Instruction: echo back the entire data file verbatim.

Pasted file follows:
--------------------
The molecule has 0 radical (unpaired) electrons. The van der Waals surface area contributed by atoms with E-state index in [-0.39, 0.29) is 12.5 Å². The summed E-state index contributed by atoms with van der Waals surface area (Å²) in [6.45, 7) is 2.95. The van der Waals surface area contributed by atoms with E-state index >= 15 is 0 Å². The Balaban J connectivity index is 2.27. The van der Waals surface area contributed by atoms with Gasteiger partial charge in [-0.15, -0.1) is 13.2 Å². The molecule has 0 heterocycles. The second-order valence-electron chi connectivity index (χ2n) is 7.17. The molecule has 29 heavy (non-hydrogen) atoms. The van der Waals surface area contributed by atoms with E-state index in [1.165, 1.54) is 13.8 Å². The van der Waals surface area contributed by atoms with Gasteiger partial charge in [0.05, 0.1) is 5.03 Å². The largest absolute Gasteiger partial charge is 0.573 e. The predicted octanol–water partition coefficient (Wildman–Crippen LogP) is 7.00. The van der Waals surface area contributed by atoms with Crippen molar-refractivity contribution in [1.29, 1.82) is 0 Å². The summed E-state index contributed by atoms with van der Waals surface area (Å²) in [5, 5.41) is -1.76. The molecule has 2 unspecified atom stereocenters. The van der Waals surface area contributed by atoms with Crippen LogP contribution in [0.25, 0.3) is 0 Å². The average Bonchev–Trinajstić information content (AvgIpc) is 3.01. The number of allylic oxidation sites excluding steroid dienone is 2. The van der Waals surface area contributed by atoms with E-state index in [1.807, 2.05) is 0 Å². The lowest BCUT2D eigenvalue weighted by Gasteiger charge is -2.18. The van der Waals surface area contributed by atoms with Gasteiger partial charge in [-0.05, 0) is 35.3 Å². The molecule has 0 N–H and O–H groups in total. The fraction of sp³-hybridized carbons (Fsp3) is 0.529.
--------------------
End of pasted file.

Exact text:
The molecule has 0 radical (unpaired) electrons. The van der Waals surface area contributed by atoms with E-state index in [-0.39, 0.29) is 12.5 Å². The summed E-state index contributed by atoms with van der Waals surface area (Å²) in [6.45, 7) is 2.95. The van der Waals surface area contributed by atoms with E-state index >= 15 is 0 Å². The Balaban J connectivity index is 2.27. The van der Waals surface area contributed by atoms with Gasteiger partial charge in [-0.15, -0.1) is 13.2 Å². The molecule has 0 heterocycles. The second-order valence-electron chi connectivity index (χ2n) is 7.17. The molecule has 29 heavy (non-hydrogen) atoms. The van der Waals surface area contributed by atoms with E-state index in [1.165, 1.54) is 13.8 Å². The van der Waals surface area contributed by atoms with Gasteiger partial charge in [0.05, 0.1) is 5.03 Å². The largest absolute Gasteiger partial charge is 0.573 e. The predicted octanol–water partition coefficient (Wildman–Crippen LogP) is 7.00. The van der Waals surface area contributed by atoms with Crippen molar-refractivity contribution in [1.29, 1.82) is 0 Å². The summed E-state index contributed by atoms with van der Waals surface area (Å²) in [5, 5.41) is -1.76. The molecule has 2 unspecified atom stereocenters. The van der Waals surface area contributed by atoms with Crippen LogP contribution in [0.25, 0.3) is 0 Å². The average Bonchev–Trinajstić information content (AvgIpc) is 3.01. The number of allylic oxidation sites excluding steroid dienone is 2. The van der Waals surface area contributed by atoms with E-state index in [1.807, 2.05) is 0 Å². The lowest BCUT2D eigenvalue weighted by Gasteiger charge is -2.18. The van der Waals surface area contributed by atoms with Gasteiger partial charge in [-0.05, 0) is 35.3 Å². The molecule has 0 N–H and O–H groups in total. The fraction of sp³-hybridized carbons (Fsp3) is 0.529.